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MLB announces its complete realignment of the minor leagues

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The old league names are gone, per a press release.

Principal Park in Des Moines, home of the Iowa Cubs
Principal Park in Des Moines, home of the Iowa Cubs
Dylan Heuer

Major League Baseball eliminated more than 40 affiliated teams in the top four levels of the minor leagues over the winter, leaving 120 affiliated teams, four per MLB franchise.

Friday, MLB announced that all 120 teams have signed what is now termed a Professional Development License. License agreements are going to be for at least 10 years, rather than the two- or four-year agreements minor-league clubs previously had.

MLB says that many affiliates will be in significantly closer geographic proximity to the clubs with which they are associated. On average, MLB says its clubs will now be over 200 miles closer to their Triple-A affiliates.

It appears that long-standing league names like “International League,” “Pacific Coast League,” “Midwest League” and “Florida State League” are disappearing, per this alignment announced by MLB Friday:

This isn’t a good thing. It takes some of the romance out of baseball, and will inevitably lead to this:

Anyway, the Iowa Cubs will be in the Midwest Division of Triple-A East. That will presumably reduce travel for them.

The Tennessee Smokies will be in the North Division of Double-A South.

The South Bend Cubs will play in the West Division of High-A Central.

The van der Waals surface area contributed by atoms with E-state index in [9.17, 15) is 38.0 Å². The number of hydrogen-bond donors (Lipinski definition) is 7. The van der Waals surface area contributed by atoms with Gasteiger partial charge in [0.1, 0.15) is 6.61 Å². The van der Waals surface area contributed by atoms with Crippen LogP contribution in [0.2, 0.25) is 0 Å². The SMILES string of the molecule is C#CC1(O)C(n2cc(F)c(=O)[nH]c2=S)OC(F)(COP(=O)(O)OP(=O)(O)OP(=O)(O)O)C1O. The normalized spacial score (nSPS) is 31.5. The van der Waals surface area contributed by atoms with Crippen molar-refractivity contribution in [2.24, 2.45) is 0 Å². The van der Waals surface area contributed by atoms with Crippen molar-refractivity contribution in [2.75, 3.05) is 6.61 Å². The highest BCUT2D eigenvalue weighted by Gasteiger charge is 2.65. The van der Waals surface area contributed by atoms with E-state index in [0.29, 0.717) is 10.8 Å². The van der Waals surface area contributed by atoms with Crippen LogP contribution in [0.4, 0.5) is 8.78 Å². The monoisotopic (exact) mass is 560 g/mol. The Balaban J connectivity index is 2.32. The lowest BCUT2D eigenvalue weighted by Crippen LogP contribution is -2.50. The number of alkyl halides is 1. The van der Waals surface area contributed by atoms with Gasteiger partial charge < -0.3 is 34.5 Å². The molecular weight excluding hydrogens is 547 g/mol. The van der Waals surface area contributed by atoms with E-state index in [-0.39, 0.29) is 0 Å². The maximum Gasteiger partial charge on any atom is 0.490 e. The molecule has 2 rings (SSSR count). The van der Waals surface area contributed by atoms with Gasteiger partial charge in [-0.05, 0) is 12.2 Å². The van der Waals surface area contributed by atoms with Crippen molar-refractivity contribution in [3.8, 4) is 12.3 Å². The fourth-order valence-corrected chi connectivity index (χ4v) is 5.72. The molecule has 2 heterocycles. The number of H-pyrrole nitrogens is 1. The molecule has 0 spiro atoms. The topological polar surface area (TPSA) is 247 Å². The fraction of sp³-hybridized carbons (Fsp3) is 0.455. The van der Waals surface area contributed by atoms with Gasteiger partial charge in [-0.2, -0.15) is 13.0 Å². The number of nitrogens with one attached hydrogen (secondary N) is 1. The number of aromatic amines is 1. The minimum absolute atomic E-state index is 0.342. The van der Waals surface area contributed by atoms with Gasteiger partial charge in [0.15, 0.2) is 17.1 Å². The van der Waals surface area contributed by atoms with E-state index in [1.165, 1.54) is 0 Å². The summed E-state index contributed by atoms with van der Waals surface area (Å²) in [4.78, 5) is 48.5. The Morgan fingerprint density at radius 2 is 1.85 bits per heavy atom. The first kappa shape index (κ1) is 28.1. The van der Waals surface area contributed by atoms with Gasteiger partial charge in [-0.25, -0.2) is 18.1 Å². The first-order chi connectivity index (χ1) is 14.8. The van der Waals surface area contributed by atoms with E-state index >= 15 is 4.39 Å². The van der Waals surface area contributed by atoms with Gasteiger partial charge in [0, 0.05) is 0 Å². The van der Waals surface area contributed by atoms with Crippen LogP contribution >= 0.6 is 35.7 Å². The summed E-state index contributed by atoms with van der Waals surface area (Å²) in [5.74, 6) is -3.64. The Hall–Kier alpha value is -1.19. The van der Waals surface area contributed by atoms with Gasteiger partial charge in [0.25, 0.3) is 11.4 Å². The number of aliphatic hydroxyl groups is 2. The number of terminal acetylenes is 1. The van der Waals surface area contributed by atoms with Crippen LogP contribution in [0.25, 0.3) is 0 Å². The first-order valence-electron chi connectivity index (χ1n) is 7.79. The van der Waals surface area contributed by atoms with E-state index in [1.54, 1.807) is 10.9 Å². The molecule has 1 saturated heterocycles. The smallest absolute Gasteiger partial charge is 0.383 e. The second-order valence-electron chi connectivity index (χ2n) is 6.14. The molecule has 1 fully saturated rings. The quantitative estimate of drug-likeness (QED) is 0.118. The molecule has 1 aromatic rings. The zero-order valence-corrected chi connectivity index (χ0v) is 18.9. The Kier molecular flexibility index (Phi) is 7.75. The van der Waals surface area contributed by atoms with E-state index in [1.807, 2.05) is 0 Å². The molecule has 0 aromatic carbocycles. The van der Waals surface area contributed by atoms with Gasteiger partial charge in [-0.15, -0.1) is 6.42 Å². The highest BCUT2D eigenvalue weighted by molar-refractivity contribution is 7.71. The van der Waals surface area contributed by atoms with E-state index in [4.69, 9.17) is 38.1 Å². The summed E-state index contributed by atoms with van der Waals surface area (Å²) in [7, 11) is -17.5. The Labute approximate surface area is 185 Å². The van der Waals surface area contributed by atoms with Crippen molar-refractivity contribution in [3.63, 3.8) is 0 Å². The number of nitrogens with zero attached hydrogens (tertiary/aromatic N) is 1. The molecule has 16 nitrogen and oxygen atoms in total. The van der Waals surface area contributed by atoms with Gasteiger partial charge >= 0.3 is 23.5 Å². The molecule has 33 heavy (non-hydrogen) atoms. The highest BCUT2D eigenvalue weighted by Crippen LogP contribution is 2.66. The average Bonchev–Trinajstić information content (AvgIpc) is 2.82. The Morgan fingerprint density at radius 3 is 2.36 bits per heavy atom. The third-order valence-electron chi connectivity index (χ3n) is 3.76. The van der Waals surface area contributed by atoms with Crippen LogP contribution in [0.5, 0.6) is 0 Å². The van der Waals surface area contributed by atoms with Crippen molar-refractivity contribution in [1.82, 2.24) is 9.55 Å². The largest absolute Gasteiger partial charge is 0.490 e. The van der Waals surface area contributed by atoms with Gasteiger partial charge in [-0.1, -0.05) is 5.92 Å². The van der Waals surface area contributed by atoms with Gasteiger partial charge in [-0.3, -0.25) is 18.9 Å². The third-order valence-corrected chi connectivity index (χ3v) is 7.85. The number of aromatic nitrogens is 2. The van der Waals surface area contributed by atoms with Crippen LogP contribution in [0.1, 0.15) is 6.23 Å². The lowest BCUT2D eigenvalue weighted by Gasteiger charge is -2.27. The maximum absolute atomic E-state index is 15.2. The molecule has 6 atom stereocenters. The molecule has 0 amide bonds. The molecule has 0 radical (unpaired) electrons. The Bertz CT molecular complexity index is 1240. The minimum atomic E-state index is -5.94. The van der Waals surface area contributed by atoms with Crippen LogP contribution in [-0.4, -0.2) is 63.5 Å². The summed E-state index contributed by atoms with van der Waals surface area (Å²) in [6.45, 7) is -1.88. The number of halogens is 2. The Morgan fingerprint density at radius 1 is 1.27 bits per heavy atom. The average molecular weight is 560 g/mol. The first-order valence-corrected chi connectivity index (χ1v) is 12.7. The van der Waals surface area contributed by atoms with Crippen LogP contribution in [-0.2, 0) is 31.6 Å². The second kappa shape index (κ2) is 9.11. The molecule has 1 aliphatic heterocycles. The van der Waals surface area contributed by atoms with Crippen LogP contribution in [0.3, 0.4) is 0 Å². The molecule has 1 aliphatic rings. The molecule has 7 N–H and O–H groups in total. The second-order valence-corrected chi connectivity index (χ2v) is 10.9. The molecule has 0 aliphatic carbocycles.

And the Myrtle Beach Pelicans will compete in the South Division of Low-A East.

MLB’s release says minor leaguers in this affiliated system will have salary increases of “38 to 72 percent,” though it doesn’t break that down by team.

It also includes this statement by Commissioner Rob Manfred:

“We are excited to unveil this new model, which not only provides a pipeline to the Majors, but continues the Minor Leagues’ tradition of entertaining millions of families in hundreds of communities. In modernizing our Minor League system, we prioritized the qualities that make the Minor Leagues such an integral part of our game while strengthening how we develop professional athletes on and off the field. We look forward to demonstrating the best of our game throughout local communities, supporting all those who are working hard to grow the sport, and sharing unrivaled technology and resources with minor league teams and players.”

I know, it says a lot without really saying anything.

Minor league teams should be releasing 2021 schedules soon, though it’s still unclear exactly when the minor-league season will begin or how many games will be played.